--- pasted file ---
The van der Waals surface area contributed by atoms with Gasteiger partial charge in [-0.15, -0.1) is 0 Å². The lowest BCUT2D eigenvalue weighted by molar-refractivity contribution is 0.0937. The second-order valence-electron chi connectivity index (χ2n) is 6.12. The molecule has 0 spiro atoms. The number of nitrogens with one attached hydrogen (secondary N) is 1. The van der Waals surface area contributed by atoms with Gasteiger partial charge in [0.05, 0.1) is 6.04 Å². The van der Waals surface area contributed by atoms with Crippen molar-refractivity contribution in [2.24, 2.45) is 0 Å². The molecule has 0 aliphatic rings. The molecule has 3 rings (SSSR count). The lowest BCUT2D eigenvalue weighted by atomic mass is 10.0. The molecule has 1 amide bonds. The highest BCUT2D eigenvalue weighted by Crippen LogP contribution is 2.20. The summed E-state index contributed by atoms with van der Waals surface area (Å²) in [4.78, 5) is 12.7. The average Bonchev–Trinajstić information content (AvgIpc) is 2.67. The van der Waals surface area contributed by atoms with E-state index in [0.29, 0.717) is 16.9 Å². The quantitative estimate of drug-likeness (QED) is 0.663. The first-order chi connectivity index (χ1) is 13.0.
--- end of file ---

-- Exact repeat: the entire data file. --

The van der Waals surface area contributed by atoms with Gasteiger partial charge in [-0.15, -0.1) is 0 Å². The lowest BCUT2D eigenvalue weighted by molar-refractivity contribution is 0.0937. The second-order valence-electron chi connectivity index (χ2n) is 6.12. The molecule has 0 spiro atoms. The number of nitrogens with one attached hydrogen (secondary N) is 1. The van der Waals surface area contributed by atoms with Gasteiger partial charge in [0.05, 0.1) is 6.04 Å². The van der Waals surface area contributed by atoms with Crippen molar-refractivity contribution in [2.24, 2.45) is 0 Å². The molecule has 0 aliphatic rings. The molecule has 3 rings (SSSR count). The lowest BCUT2D eigenvalue weighted by atomic mass is 10.0. The molecule has 1 amide bonds. The highest BCUT2D eigenvalue weighted by Crippen LogP contribution is 2.20. The summed E-state index contributed by atoms with van der Waals surface area (Å²) in [4.78, 5) is 12.7. The average Bonchev–Trinajstić information content (AvgIpc) is 2.67. The van der Waals surface area contributed by atoms with E-state index in [0.29, 0.717) is 16.9 Å². The quantitative estimate of drug-likeness (QED) is 0.663. The first-order chi connectivity index (χ1) is 13.0.